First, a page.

- The median FOMC 2020 fed funds estimate was for no change to the target range over the coming year. While one would think the bar for cuts (or hikes) is quite high at this point given the consistent reiteration of the desire to stay on hold absent a material reassessment of the outlook, we’re not entirely convinced.
- While the dot plots have rates increasing a quarter-point in 2021, 2022 and again to the 2.50% ‘longer run’ rate, recent history suggests one should view the Fed’s projections as skewed in favor of being overly optimistic. Think of it more as wishful thinking than a real expectation. Thus, we still think the next move (whether this year or next) will be another rate cut and not a hike. Fed funds futures feel essentially the same way as the year-end 2020 rate was 1.33% before the meeting and 1.36% after, not exactly a major move.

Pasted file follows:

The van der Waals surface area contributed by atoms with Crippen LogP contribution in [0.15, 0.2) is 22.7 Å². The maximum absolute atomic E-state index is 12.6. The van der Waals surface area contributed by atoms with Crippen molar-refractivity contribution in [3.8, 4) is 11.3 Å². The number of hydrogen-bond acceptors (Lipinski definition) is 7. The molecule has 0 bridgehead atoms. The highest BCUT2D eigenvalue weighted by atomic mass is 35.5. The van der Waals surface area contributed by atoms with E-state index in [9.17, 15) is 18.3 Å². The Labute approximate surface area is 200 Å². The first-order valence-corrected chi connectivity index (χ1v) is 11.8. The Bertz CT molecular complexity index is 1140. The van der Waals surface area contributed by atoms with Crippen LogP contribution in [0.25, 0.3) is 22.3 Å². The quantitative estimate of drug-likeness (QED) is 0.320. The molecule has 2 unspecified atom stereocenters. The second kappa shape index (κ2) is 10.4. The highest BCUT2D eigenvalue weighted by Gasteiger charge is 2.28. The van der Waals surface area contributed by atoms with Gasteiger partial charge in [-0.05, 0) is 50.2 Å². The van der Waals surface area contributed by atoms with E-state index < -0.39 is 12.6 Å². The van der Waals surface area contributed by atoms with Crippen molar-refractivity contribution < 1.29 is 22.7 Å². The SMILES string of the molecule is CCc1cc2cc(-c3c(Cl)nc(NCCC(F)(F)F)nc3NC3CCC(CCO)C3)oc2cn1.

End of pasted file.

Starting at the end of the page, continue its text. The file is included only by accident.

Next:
- One other clue that the next move will be a cut was in the press conference Chair Powell mentioned that “inflation is barely moving up notwithstanding unemployment at 50-year lows.“ In addition, in the updated economic forecast the central tendency of core PCE expectations in 2021 and 2022 are at or above target, and yet no FOMC member submitted a 2021 fed funds dot even at the longer-run neutral estimate (2.50%). It’s a somewhat subtle sign that the FOMC is getting serious about letting inflation run a bit above the 2% target.